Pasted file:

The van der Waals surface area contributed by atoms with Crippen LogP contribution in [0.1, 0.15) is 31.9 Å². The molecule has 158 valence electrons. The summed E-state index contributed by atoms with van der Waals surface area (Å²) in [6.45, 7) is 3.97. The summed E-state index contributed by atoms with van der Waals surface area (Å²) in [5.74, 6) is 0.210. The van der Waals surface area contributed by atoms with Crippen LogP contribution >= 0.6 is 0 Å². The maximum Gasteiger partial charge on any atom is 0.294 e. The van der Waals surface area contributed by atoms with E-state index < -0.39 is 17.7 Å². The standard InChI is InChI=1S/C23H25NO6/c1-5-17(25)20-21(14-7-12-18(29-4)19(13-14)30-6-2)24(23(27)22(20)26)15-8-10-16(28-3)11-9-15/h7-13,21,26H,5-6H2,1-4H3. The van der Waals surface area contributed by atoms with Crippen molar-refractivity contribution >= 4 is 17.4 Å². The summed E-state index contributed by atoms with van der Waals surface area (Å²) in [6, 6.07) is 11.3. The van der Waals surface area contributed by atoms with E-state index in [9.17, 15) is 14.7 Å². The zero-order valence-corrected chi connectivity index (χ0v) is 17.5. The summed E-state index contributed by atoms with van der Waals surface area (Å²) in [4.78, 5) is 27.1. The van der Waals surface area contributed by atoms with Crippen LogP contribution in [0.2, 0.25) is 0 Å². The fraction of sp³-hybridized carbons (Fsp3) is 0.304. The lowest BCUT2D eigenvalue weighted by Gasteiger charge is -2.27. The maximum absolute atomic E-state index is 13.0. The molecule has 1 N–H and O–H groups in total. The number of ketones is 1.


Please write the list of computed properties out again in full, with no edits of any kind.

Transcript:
The van der Waals surface area contributed by atoms with Crippen LogP contribution in [0.1, 0.15) is 31.9 Å². The molecule has 158 valence electrons. The summed E-state index contributed by atoms with van der Waals surface area (Å²) in [6.45, 7) is 3.97. The summed E-state index contributed by atoms with van der Waals surface area (Å²) in [5.74, 6) is 0.210. The van der Waals surface area contributed by atoms with Crippen LogP contribution >= 0.6 is 0 Å². The maximum Gasteiger partial charge on any atom is 0.294 e. The van der Waals surface area contributed by atoms with E-state index < -0.39 is 17.7 Å². The standard InChI is InChI=1S/C23H25NO6/c1-5-17(25)20-21(14-7-12-18(29-4)19(13-14)30-6-2)24(23(27)22(20)26)15-8-10-16(28-3)11-9-15/h7-13,21,26H,5-6H2,1-4H3. The van der Waals surface area contributed by atoms with Crippen molar-refractivity contribution >= 4 is 17.4 Å². The summed E-state index contributed by atoms with van der Waals surface area (Å²) in [6, 6.07) is 11.3. The van der Waals surface area contributed by atoms with E-state index in [9.17, 15) is 14.7 Å². The zero-order valence-corrected chi connectivity index (χ0v) is 17.5. The summed E-state index contributed by atoms with van der Waals surface area (Å²) in [4.78, 5) is 27.1. The van der Waals surface area contributed by atoms with Crippen LogP contribution in [0.2, 0.25) is 0 Å². The fraction of sp³-hybridized carbons (Fsp3) is 0.304. The lowest BCUT2D eigenvalue weighted by Gasteiger charge is -2.27. The maximum absolute atomic E-state index is 13.0. The molecule has 1 N–H and O–H groups in total. The number of ketones is 1.